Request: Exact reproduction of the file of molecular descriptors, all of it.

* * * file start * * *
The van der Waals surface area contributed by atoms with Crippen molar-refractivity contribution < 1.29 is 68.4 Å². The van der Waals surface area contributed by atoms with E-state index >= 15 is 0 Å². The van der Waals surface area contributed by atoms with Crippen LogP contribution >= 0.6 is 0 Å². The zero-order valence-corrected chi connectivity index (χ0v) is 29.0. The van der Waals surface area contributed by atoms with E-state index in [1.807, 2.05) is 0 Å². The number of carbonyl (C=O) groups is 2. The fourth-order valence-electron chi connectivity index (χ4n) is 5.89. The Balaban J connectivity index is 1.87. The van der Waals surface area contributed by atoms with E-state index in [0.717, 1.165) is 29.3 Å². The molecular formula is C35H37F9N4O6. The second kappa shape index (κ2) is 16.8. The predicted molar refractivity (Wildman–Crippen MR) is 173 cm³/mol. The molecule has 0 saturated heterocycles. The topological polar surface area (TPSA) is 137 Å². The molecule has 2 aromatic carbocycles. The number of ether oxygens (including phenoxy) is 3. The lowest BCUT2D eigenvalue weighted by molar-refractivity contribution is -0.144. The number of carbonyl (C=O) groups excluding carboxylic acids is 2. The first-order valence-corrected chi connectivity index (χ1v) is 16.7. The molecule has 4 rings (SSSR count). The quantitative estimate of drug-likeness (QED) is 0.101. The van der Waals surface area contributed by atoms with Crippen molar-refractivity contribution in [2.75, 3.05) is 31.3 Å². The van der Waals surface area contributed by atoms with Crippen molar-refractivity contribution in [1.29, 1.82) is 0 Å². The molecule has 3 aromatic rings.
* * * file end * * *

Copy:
The van der Waals surface area contributed by atoms with Crippen molar-refractivity contribution < 1.29 is 68.4 Å². The van der Waals surface area contributed by atoms with E-state index >= 15 is 0 Å². The van der Waals surface area contributed by atoms with Crippen LogP contribution >= 0.6 is 0 Å². The zero-order valence-corrected chi connectivity index (χ0v) is 29.0. The van der Waals surface area contributed by atoms with E-state index in [1.807, 2.05) is 0 Å². The number of carbonyl (C=O) groups is 2. The fourth-order valence-electron chi connectivity index (χ4n) is 5.89. The Balaban J connectivity index is 1.87. The van der Waals surface area contributed by atoms with E-state index in [0.717, 1.165) is 29.3 Å². The molecular formula is C35H37F9N4O6. The second kappa shape index (κ2) is 16.8. The predicted molar refractivity (Wildman–Crippen MR) is 173 cm³/mol. The molecule has 0 saturated heterocycles. The topological polar surface area (TPSA) is 137 Å². The molecule has 2 aromatic carbocycles. The number of ether oxygens (including phenoxy) is 3. The lowest BCUT2D eigenvalue weighted by molar-refractivity contribution is -0.144. The number of carbonyl (C=O) groups excluding carboxylic acids is 2. The first-order valence-corrected chi connectivity index (χ1v) is 16.7. The molecule has 4 rings (SSSR count). The quantitative estimate of drug-likeness (QED) is 0.101. The van der Waals surface area contributed by atoms with Crippen molar-refractivity contribution in [2.75, 3.05) is 31.3 Å². The van der Waals surface area contributed by atoms with Crippen molar-refractivity contribution in [1.29, 1.82) is 0 Å². The molecule has 3 aromatic rings.